"Ronald Reagan told the truth to a world made weary by lies. He believed truth was the only platform on which a better future could be built. He shocked the world when he called the Soviet Union 'evil,' because it was, and an 'empire,' because it was that, too. He never stopped bringing his message to the people of the world, to Europe and China and in the end the Soviet Union. And when it was over, the Berlin Wall had been turned into a million concrete souvenirs, and Soviet communism had fallen. But of course it didn't fall. It was pushed. By Mr. Know Nothing Cowboy Gunslinger Dimwit. All presidents should be so stupid."

It's all about the timing
On the eve of Ronald Reagan's passing, syndicated columnist Ann Coulter was busy declaring the "hysterical" antiwar movement 6 feet under and penning an epitaph for former Vice President Al Gore.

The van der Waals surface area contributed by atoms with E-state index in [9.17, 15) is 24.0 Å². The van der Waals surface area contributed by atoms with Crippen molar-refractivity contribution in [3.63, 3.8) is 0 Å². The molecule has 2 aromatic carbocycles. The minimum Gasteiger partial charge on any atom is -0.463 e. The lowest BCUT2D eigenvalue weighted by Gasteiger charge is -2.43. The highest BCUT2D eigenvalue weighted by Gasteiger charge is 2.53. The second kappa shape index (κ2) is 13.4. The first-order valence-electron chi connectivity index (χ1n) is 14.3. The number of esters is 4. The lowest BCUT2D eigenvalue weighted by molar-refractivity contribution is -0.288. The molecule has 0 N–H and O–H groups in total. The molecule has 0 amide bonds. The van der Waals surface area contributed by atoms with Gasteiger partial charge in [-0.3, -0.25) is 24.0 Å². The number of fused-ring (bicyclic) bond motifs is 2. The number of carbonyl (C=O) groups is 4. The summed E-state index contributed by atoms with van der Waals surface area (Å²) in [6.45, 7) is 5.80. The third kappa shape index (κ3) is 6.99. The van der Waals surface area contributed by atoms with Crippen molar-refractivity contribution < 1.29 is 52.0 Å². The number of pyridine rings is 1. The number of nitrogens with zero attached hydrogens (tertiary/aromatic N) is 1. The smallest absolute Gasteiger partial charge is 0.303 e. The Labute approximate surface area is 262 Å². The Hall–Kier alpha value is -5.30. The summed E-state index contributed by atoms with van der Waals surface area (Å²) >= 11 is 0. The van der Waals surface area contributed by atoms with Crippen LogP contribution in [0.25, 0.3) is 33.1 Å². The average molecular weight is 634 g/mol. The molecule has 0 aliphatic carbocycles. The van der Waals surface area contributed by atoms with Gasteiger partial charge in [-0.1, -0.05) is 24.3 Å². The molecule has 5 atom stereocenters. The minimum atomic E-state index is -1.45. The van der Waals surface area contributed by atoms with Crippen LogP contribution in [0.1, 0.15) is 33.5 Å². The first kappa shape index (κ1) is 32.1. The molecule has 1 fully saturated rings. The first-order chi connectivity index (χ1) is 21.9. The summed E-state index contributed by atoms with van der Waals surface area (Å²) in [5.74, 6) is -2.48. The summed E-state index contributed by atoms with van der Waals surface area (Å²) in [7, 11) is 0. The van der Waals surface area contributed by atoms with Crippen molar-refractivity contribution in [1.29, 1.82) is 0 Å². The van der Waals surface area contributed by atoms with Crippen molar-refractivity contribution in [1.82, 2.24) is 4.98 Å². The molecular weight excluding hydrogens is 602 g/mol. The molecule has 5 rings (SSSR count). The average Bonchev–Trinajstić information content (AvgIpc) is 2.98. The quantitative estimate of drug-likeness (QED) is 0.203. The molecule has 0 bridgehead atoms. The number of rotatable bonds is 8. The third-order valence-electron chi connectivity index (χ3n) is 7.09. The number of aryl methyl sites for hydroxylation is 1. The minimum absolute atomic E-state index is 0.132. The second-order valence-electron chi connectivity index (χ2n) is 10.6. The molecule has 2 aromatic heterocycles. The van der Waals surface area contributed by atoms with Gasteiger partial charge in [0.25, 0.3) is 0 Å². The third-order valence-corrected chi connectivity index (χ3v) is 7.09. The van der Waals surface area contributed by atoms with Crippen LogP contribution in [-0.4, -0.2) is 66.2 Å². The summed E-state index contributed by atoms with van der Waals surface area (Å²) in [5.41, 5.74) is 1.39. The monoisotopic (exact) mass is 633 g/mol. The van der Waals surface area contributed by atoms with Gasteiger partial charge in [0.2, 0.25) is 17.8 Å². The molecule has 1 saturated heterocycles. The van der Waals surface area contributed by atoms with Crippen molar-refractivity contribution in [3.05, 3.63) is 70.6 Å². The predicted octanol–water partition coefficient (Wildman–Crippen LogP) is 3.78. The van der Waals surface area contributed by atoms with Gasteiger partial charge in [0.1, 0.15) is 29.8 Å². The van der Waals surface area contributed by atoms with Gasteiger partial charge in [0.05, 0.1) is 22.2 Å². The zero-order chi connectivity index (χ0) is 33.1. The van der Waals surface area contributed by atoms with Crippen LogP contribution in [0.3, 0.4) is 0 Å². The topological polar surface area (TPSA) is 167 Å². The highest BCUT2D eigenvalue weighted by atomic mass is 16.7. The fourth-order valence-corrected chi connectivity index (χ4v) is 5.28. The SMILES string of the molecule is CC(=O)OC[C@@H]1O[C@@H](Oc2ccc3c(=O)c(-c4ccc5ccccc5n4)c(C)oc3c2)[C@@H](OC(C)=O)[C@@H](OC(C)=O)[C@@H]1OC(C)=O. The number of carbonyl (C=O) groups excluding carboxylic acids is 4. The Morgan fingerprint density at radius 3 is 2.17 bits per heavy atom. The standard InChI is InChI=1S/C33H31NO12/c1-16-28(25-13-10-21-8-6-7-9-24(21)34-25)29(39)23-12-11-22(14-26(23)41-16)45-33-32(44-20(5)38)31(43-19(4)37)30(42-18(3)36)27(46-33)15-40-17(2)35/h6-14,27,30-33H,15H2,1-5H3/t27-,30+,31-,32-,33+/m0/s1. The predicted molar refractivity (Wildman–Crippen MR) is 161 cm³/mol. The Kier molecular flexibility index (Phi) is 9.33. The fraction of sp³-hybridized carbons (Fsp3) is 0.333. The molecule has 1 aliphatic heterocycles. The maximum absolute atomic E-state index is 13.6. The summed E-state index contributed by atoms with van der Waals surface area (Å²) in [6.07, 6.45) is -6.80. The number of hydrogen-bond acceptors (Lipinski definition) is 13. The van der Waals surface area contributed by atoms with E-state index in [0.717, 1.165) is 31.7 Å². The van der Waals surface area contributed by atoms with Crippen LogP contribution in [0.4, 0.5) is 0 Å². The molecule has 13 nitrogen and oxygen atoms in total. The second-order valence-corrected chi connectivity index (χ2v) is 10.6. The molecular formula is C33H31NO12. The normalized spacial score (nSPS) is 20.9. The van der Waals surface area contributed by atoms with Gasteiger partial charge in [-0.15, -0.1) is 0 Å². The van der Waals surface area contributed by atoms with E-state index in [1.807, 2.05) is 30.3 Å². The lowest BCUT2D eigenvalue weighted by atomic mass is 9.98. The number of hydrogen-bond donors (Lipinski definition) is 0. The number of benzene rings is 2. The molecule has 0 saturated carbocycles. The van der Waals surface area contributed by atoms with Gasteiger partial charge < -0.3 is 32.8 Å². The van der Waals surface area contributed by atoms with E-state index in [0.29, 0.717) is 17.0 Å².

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"Liberals' anti-war hysteria seems to have run its course. I base this conclusion on Al Gore's lunatic anti-war speech last week. Gore always comes out swinging just as an issue is about to go south. He's the stereotypical white guy always clapping on the wrong beat. Gore switched from being a pro-defense Democrat to a lefty peacenik -- just before the 9-11 attack. He grew a beard -- just in time for an attack on the nation by fundamentalist Muslims. He endorsed Howard Dean -- just as the orange-capped Deaniacs were punching themselves out. Gore even went out and got really fat -- just before America officially gave up carbs. This guy is always leaping into the mosh pit at the precise moment the crowd parts. Mark my words: Now that good old Al has come lunging in, the anti-war movement is dead."